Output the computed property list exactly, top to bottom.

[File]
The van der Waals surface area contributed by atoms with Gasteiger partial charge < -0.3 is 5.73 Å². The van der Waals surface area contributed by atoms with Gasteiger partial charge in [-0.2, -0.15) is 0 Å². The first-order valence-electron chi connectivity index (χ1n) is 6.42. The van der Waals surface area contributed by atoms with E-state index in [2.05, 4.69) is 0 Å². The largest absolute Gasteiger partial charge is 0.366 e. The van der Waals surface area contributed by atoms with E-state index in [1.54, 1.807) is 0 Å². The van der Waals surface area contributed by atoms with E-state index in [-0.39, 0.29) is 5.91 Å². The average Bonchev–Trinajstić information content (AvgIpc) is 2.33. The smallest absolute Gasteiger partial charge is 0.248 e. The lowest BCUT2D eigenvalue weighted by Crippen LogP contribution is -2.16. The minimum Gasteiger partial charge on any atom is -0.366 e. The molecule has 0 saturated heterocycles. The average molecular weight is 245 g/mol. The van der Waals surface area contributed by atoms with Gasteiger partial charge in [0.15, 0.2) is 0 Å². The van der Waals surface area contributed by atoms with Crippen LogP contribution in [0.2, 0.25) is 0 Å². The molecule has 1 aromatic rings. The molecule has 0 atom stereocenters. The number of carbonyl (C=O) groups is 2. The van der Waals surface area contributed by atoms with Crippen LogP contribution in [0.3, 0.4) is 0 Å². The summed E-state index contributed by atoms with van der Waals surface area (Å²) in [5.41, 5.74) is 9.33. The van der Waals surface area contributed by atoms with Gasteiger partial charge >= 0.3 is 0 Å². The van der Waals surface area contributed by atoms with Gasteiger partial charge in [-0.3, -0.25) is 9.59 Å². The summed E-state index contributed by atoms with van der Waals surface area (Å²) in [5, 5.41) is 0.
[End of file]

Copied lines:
The van der Waals surface area contributed by atoms with Gasteiger partial charge < -0.3 is 5.73 Å². The van der Waals surface area contributed by atoms with Gasteiger partial charge in [-0.2, -0.15) is 0 Å². The first-order valence-electron chi connectivity index (χ1n) is 6.42. The van der Waals surface area contributed by atoms with E-state index in [2.05, 4.69) is 0 Å². The largest absolute Gasteiger partial charge is 0.366 e. The van der Waals surface area contributed by atoms with E-state index in [1.54, 1.807) is 0 Å². The van der Waals surface area contributed by atoms with E-state index in [-0.39, 0.29) is 5.91 Å². The average Bonchev–Trinajstić information content (AvgIpc) is 2.33. The smallest absolute Gasteiger partial charge is 0.248 e. The lowest BCUT2D eigenvalue weighted by Crippen LogP contribution is -2.16. The minimum Gasteiger partial charge on any atom is -0.366 e. The molecule has 0 saturated heterocycles. The average molecular weight is 245 g/mol. The van der Waals surface area contributed by atoms with Gasteiger partial charge in [0.15, 0.2) is 0 Å². The van der Waals surface area contributed by atoms with Crippen LogP contribution in [0.2, 0.25) is 0 Å². The molecule has 1 aromatic rings. The molecule has 0 atom stereocenters. The number of carbonyl (C=O) groups is 2. The van der Waals surface area contributed by atoms with Crippen LogP contribution in [0.3, 0.4) is 0 Å². The summed E-state index contributed by atoms with van der Waals surface area (Å²) in [5.41, 5.74) is 9.33. The van der Waals surface area contributed by atoms with Gasteiger partial charge >= 0.3 is 0 Å². The van der Waals surface area contributed by atoms with Gasteiger partial charge in [-0.3, -0.25) is 9.59 Å². The summed E-state index contributed by atoms with van der Waals surface area (Å²) in [5, 5.41) is 0.